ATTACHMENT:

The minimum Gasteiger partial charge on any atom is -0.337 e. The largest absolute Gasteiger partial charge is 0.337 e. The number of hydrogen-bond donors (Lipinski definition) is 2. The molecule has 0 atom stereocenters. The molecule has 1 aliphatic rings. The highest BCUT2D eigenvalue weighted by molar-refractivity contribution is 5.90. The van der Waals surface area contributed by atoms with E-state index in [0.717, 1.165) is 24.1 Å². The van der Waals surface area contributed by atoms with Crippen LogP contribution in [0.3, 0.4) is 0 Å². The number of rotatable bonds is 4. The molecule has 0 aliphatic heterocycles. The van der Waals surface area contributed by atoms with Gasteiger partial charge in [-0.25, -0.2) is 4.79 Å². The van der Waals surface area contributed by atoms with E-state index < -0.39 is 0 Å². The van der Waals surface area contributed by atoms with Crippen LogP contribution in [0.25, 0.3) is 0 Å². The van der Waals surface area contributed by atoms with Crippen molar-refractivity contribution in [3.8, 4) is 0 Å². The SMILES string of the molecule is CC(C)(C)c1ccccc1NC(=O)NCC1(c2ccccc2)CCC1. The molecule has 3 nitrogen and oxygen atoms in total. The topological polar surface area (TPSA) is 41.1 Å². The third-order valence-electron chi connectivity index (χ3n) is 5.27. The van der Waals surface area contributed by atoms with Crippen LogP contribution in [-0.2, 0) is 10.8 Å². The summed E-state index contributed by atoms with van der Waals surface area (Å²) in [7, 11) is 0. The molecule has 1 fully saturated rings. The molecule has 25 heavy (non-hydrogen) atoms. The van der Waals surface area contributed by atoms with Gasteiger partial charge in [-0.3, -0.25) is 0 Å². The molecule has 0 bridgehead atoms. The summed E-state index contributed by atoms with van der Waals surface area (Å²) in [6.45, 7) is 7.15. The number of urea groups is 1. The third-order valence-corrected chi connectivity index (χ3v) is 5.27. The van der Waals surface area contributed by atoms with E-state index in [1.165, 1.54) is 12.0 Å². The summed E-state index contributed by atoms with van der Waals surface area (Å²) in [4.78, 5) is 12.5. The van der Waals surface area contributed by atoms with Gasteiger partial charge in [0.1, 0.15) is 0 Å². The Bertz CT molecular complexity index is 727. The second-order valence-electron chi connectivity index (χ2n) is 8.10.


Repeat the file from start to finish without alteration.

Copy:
The minimum Gasteiger partial charge on any atom is -0.337 e. The largest absolute Gasteiger partial charge is 0.337 e. The number of hydrogen-bond donors (Lipinski definition) is 2. The molecule has 0 atom stereocenters. The molecule has 1 aliphatic rings. The highest BCUT2D eigenvalue weighted by molar-refractivity contribution is 5.90. The van der Waals surface area contributed by atoms with E-state index in [0.717, 1.165) is 24.1 Å². The van der Waals surface area contributed by atoms with Crippen LogP contribution in [0.3, 0.4) is 0 Å². The number of rotatable bonds is 4. The molecule has 0 aliphatic heterocycles. The van der Waals surface area contributed by atoms with Gasteiger partial charge in [-0.25, -0.2) is 4.79 Å². The van der Waals surface area contributed by atoms with E-state index < -0.39 is 0 Å². The van der Waals surface area contributed by atoms with Crippen LogP contribution in [0.25, 0.3) is 0 Å². The van der Waals surface area contributed by atoms with Crippen molar-refractivity contribution in [3.8, 4) is 0 Å². The SMILES string of the molecule is CC(C)(C)c1ccccc1NC(=O)NCC1(c2ccccc2)CCC1. The molecule has 3 nitrogen and oxygen atoms in total. The topological polar surface area (TPSA) is 41.1 Å². The third-order valence-electron chi connectivity index (χ3n) is 5.27. The van der Waals surface area contributed by atoms with Crippen LogP contribution in [-0.2, 0) is 10.8 Å². The summed E-state index contributed by atoms with van der Waals surface area (Å²) in [7, 11) is 0. The molecule has 1 fully saturated rings. The molecule has 25 heavy (non-hydrogen) atoms. The van der Waals surface area contributed by atoms with Gasteiger partial charge in [-0.3, -0.25) is 0 Å². The molecule has 0 bridgehead atoms. The summed E-state index contributed by atoms with van der Waals surface area (Å²) in [6.45, 7) is 7.15. The number of urea groups is 1. The third-order valence-corrected chi connectivity index (χ3v) is 5.27. The van der Waals surface area contributed by atoms with E-state index in [1.165, 1.54) is 12.0 Å². The summed E-state index contributed by atoms with van der Waals surface area (Å²) in [4.78, 5) is 12.5. The van der Waals surface area contributed by atoms with Gasteiger partial charge in [0.1, 0.15) is 0 Å². The Bertz CT molecular complexity index is 727. The second-order valence-electron chi connectivity index (χ2n) is 8.10.